Unraveling knitted wool

How many times have you found last season’s half finished scarf or garment that is no longer this season’s trend, or you see an woolen op shop find which would make a fantastic scarf?

With the cost of quality wool ever rising and the emphasis on upcycling, you can unravel the work you started and start again or keep the wool for another day.

If the garment is complete, de-piece garment into sections, ie: front, back, sleeves, collar. Try this fantastic link at
Neauveau Fiber Arts
which offers a detailed video & photo tutorial on unraveling a sweater.

If an op shop find, I would normally wash the garment before attempting to unravel. Check the garments label to see if it is wool or acrylic. It is really not worth the effort to unravel acrylic. Look for woolen garments that are in great condition. The heavier weighted wools will unravel easier and will re-knit nicer.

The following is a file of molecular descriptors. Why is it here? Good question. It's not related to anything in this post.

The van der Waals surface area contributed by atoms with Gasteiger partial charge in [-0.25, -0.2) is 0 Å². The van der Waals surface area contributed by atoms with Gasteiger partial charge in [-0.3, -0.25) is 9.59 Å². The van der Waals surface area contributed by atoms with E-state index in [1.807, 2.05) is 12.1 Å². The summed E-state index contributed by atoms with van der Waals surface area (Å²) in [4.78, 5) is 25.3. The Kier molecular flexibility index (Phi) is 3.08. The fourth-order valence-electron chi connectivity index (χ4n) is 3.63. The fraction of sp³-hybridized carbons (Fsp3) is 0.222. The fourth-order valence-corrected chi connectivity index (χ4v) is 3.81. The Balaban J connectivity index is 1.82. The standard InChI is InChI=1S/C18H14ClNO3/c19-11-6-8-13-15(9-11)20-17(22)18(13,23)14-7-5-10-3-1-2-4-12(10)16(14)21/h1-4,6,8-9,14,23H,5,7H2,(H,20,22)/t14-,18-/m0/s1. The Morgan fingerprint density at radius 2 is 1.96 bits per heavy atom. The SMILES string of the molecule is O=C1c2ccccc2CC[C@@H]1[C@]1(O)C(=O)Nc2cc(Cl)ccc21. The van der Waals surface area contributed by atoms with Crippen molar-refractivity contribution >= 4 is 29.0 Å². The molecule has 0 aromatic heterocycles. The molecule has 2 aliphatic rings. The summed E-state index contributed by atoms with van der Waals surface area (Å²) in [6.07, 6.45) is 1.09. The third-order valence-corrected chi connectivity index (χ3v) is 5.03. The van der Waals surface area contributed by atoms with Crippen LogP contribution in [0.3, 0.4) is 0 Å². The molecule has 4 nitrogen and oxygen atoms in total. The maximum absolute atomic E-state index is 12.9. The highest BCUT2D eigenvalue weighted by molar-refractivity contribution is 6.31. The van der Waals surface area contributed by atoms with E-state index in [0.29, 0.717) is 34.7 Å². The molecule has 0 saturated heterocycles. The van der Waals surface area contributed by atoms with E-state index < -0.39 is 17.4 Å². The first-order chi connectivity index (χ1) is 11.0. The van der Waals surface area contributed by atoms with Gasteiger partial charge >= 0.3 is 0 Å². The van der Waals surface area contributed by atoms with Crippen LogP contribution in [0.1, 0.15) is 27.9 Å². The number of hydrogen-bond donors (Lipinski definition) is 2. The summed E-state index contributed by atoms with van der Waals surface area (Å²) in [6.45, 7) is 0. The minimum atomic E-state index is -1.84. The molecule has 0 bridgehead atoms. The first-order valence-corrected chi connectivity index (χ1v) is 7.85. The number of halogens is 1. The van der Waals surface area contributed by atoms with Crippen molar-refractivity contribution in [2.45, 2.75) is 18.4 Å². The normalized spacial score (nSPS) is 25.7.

Once the garment is separated, start unraveling from the top down. Hand knitted or crocheted garments are easier to unravel as machine produced garments may be cut at either end and will unravel into short pieces.

The lovely Stacey from
Sheep’s Clothing
who is an expert in all areas of knitting, has kindly offered some fantastic advice for those of you ready to give this project a go.

  • Any yarn, whether it be wool or acrylic and regardless of the ply will appear wiggly when unpicked.
  • Be careful when rolling the yarn into a ball not to stretch it. Wind it as loosely as you can.
  • Even if you have the original ball bands stating what ply the wool is, be wary of following manufacturer’s tension / ply guidelines with reused wool. It is even more important than usual to knit up a tension square with repurposed wool as the original knitting process plus washing may change the tension at which it knits second time around.
  • Are you sure what sort of yarn it is? Be careful washing your newly knitted garment. Don’t fall into the trap of machine washing it thinking it is acrylic as it may well be a natural fibre and shrink in the wash!

Unraveling and recycling woolen garments is great for beginners who do not wish to outlay huge amounts on wool to start with.

1 comment:

kimberj said...

I have spent many dark grey winter days and nights unraveling thrift store treasures made of alpaca and cashmere for future projects. With a low budget I can really stock up for the next season's projects!